Argentina Still Provides a Safe Haven for Former Nazis

President Menem, protecting his party's image, offers only lip service to the Jewish community

DESPITE international pressure, the government of Argentina is doing very little to extradite ex-Nazi officers, although President Carlos Saul Menem has promised to create an agency to locate and prosecute alleged war criminals who have found safe haven in his country since the late 1940s.

The recent case of Erich Priebke, an 81-year-old former SS trooper who was accused of having murdered 335 Italians during World War II, has renewed resistance in some political circles in Argentina to the trials of aging ex-Nazis who live there.

After ABC's ``Prime Time Live'' revealed Mr. Priebke's whereabouts on a tip from a former Nazi officer, Mr. Menem renewed his promises to investigate Priebke and other ex-Nazis. Little has been done so far, as in many other occasions in the past.

Since he took office in 1989, Menem has repeatedly offered to Jewish organizations to ``open the files'' of the federal police and the foreign ministry on ex-Nazis living in Argentina. In at least one case, that of Adolf Hitler's deputy, Martin Bormann, the archives showed very little about his stay and activities in Argentina.

It all has a lot to do with Argentina's postwar history. The late dictator Juan Domingo Peron, who ruled between 1946 and 1955 and again in 1973-74, facilitated the resettlement of former Nazis in Argentina after the war. As a military officer, Mr. Peron had been detached to Italy in the late 1930s and never concealed his admiration for the fascism of Benito Mussolini and the discipline of the German Army. Many of the former Nazis he accepted into the country ended up like Priebke, living in Patagonia and establishing reputations as good neighbors. Few denied their past.

IN 1960, when Israeli commandos kidnapped Adolf Eichmann, who was later tried and hanged in Israel, Argentines felt their sovereignty had been violated. All files on him have been lost, to the humiliation of Argentine historians and officials.

The list of ex-Nazis presumably living in Argentina is long. Some, like Abraham Kipp, a former SS official accused of murdering thousands of Jews in Holland, and Erich Schroeder, who was the head of the Gestapo in Portugal, have never been located, but are known to have entered Argentina under Pers protection.

A few gained notoriety only when they were extradited in recent years. Such was the case of Josef Franz Schwammberger and Jan Oly Ottentot, who were delivered to Germany and Holland by the government of Menem's predecessor, Raul Alfonsin. In 1992, after a visit by leaders of the American Jewish Committee (AJC), only seven files of ex-Nazis were found available for inspection in Buenos Aires. They had been delivered to the National Archives by the interior ministry when Menem signed a decree abrogating the secrecy under which access had been denied.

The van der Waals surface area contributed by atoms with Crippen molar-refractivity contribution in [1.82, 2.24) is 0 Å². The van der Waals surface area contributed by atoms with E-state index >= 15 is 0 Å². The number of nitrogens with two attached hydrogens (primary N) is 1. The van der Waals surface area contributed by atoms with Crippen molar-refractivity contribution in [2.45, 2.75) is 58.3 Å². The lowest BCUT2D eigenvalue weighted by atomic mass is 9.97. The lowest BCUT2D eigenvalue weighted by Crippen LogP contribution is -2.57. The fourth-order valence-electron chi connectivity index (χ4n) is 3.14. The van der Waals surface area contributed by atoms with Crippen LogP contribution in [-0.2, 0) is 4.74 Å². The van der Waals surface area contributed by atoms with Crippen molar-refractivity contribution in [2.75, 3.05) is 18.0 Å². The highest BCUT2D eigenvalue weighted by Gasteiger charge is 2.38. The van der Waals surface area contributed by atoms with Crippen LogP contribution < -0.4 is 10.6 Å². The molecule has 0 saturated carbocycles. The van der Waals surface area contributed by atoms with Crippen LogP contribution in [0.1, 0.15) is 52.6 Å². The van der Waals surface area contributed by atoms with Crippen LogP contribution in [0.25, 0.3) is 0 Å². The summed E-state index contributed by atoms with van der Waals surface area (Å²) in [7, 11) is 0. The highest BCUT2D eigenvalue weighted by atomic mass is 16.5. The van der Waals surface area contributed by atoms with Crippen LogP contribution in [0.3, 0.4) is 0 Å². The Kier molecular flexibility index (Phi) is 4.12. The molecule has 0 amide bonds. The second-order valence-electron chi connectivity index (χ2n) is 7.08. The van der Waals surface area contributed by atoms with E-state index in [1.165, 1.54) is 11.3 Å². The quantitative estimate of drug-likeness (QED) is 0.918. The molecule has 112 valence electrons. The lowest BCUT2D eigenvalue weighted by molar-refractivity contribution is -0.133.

The batch included the dossiers on Bormann and Walter Kutschmann, but the AJC clearly indicated, after inspecting them, that ``the contents were disappointing. Much of the material consisted of newspaper clippings and routine police reports of investigations.''

Fifty years after the Nazi defeat, Menem is just paying lip service to the Argentine Jewish community, the second largest in the Americas. The president, well known for reneging on his word for political expediency, is protecting himself from negative reactions within his Peronist Party.

Also, in an electoral year, it is important for him to avoid tarnishing the image of his party's revered founder. Two decades after his death, the name of Peron is still a powerful magnet for the masses. Menem intends to continue using it to attract the votes necessary for his reelection in 1995.

If anything in the files of former Nazis revealed more clearly Pers involvement, the centrist and leftist opposition parties could use it to smear Peronism and hurt Menem's electoral possibilities.

A debate on Pers alleged sympathies for Nazism would not help Menem's bid, even if he could claim, as he does, that by supposedly opening up the files he is making Argentina ``pay its debt to humanity.''

If he prosecutes former Nazis, he risks reopening the wounds from Argen-tina's political violence of the 1970s, when thousands disappeared or were murdered in an undeclared civil war. When he took office, Menem tried to close that bloody chapter by giving amnesty to those convicted of human-rights violations.

His rivals point out a blatant contradiction: Why condemn former German Nazis for war crimes and not do the same with Argentine ex-military officers and guerrillas, who killed, kidnapped, and murdered?

Some Jewish leaders, like Manuel Tenembaum of the Latin American Jewish Congress, have expressed hopes that the current Argentine government will do ``the utmost'' to bring ex-Nazis to justice. They would do better to bear in mind an old lesson of politics: Never use a silver tray to serve your enemies an opportunity to defeat you. Menem knows that quite well. The Opinion/Essay Page welcomes manuscripts. Authors of articles we accept will be notified by telephone. Authors of articles not accepted will be notified by postcard. Send manuscripts to Opinions/Essays, One Norway Street, Boston, MA 02115, by fax to 617 -450-2317, or by Internet E-mail to OPED@RACHEL.CSPS.COM.

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